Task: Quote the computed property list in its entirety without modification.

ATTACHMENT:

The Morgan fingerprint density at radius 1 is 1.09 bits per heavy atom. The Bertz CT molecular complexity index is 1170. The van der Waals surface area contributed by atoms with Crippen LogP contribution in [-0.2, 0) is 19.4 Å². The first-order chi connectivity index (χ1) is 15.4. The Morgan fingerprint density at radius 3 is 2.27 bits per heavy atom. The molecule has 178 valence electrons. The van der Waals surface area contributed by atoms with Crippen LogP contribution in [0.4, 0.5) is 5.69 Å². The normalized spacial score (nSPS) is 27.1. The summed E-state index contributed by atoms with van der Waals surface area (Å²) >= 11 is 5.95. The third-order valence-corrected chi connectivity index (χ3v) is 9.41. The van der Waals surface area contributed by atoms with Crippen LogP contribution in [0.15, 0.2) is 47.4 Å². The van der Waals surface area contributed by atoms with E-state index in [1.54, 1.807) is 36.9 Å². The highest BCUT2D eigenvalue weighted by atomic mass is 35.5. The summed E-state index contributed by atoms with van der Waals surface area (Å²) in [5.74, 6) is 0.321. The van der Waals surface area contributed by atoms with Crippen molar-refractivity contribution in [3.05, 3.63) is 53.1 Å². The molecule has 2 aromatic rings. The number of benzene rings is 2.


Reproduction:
The Morgan fingerprint density at radius 1 is 1.09 bits per heavy atom. The Bertz CT molecular complexity index is 1170. The van der Waals surface area contributed by atoms with Crippen LogP contribution in [-0.2, 0) is 19.4 Å². The first-order chi connectivity index (χ1) is 15.4. The Morgan fingerprint density at radius 3 is 2.27 bits per heavy atom. The molecule has 178 valence electrons. The van der Waals surface area contributed by atoms with Crippen LogP contribution in [0.4, 0.5) is 5.69 Å². The normalized spacial score (nSPS) is 27.1. The summed E-state index contributed by atoms with van der Waals surface area (Å²) >= 11 is 5.95. The third-order valence-corrected chi connectivity index (χ3v) is 9.41. The van der Waals surface area contributed by atoms with Crippen LogP contribution in [0.15, 0.2) is 47.4 Å². The van der Waals surface area contributed by atoms with E-state index in [1.54, 1.807) is 36.9 Å². The highest BCUT2D eigenvalue weighted by atomic mass is 35.5. The summed E-state index contributed by atoms with van der Waals surface area (Å²) in [5.74, 6) is 0.321. The van der Waals surface area contributed by atoms with Crippen molar-refractivity contribution in [3.05, 3.63) is 53.1 Å². The molecule has 2 aromatic rings. The number of benzene rings is 2.